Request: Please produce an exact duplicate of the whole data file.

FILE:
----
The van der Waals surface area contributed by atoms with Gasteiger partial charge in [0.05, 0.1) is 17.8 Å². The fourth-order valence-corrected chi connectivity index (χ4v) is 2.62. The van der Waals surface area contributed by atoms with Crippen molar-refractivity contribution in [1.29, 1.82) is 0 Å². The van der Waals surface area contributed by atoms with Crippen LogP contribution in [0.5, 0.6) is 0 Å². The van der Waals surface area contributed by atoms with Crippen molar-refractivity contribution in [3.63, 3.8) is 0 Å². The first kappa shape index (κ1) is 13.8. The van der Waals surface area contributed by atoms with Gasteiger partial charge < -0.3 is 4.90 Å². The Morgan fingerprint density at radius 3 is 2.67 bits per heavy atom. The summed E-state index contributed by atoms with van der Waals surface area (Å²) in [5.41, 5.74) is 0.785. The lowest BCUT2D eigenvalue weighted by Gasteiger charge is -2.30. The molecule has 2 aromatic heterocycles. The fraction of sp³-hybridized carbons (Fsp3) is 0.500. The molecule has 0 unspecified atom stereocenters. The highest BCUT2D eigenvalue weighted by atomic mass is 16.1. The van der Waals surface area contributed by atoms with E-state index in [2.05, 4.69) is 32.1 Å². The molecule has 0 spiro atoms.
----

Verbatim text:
The van der Waals surface area contributed by atoms with Gasteiger partial charge in [0.05, 0.1) is 17.8 Å². The fourth-order valence-corrected chi connectivity index (χ4v) is 2.62. The van der Waals surface area contributed by atoms with Crippen molar-refractivity contribution in [1.29, 1.82) is 0 Å². The van der Waals surface area contributed by atoms with Crippen LogP contribution in [0.5, 0.6) is 0 Å². The van der Waals surface area contributed by atoms with Crippen molar-refractivity contribution in [3.63, 3.8) is 0 Å². The first kappa shape index (κ1) is 13.8. The van der Waals surface area contributed by atoms with Gasteiger partial charge < -0.3 is 4.90 Å². The Morgan fingerprint density at radius 3 is 2.67 bits per heavy atom. The summed E-state index contributed by atoms with van der Waals surface area (Å²) in [5.41, 5.74) is 0.785. The lowest BCUT2D eigenvalue weighted by Gasteiger charge is -2.30. The molecule has 2 aromatic heterocycles. The fraction of sp³-hybridized carbons (Fsp3) is 0.500. The molecule has 0 unspecified atom stereocenters. The highest BCUT2D eigenvalue weighted by atomic mass is 16.1. The van der Waals surface area contributed by atoms with E-state index in [2.05, 4.69) is 32.1 Å². The molecule has 0 spiro atoms.